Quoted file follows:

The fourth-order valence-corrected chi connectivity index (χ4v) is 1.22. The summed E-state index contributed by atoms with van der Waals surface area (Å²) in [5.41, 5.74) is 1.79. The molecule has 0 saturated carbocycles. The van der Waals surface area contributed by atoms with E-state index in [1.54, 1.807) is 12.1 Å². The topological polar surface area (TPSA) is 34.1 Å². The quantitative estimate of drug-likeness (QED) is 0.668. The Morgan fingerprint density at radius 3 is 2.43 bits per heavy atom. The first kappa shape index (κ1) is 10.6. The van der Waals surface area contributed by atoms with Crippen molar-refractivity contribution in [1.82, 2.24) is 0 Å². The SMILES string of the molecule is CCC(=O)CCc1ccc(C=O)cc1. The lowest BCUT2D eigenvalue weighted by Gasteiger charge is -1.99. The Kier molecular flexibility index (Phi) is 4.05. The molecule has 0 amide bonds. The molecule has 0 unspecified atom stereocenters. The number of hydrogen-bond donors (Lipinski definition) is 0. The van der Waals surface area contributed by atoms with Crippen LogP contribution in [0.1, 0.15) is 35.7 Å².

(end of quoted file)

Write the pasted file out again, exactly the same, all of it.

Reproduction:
The fourth-order valence-corrected chi connectivity index (χ4v) is 1.22. The summed E-state index contributed by atoms with van der Waals surface area (Å²) in [5.41, 5.74) is 1.79. The molecule has 0 saturated carbocycles. The van der Waals surface area contributed by atoms with E-state index in [1.54, 1.807) is 12.1 Å². The topological polar surface area (TPSA) is 34.1 Å². The quantitative estimate of drug-likeness (QED) is 0.668. The Morgan fingerprint density at radius 3 is 2.43 bits per heavy atom. The first kappa shape index (κ1) is 10.6. The van der Waals surface area contributed by atoms with Crippen molar-refractivity contribution in [1.82, 2.24) is 0 Å². The SMILES string of the molecule is CCC(=O)CCc1ccc(C=O)cc1. The lowest BCUT2D eigenvalue weighted by Gasteiger charge is -1.99. The Kier molecular flexibility index (Phi) is 4.05. The molecule has 0 amide bonds. The molecule has 0 unspecified atom stereocenters. The number of hydrogen-bond donors (Lipinski definition) is 0. The van der Waals surface area contributed by atoms with Crippen LogP contribution in [0.1, 0.15) is 35.7 Å².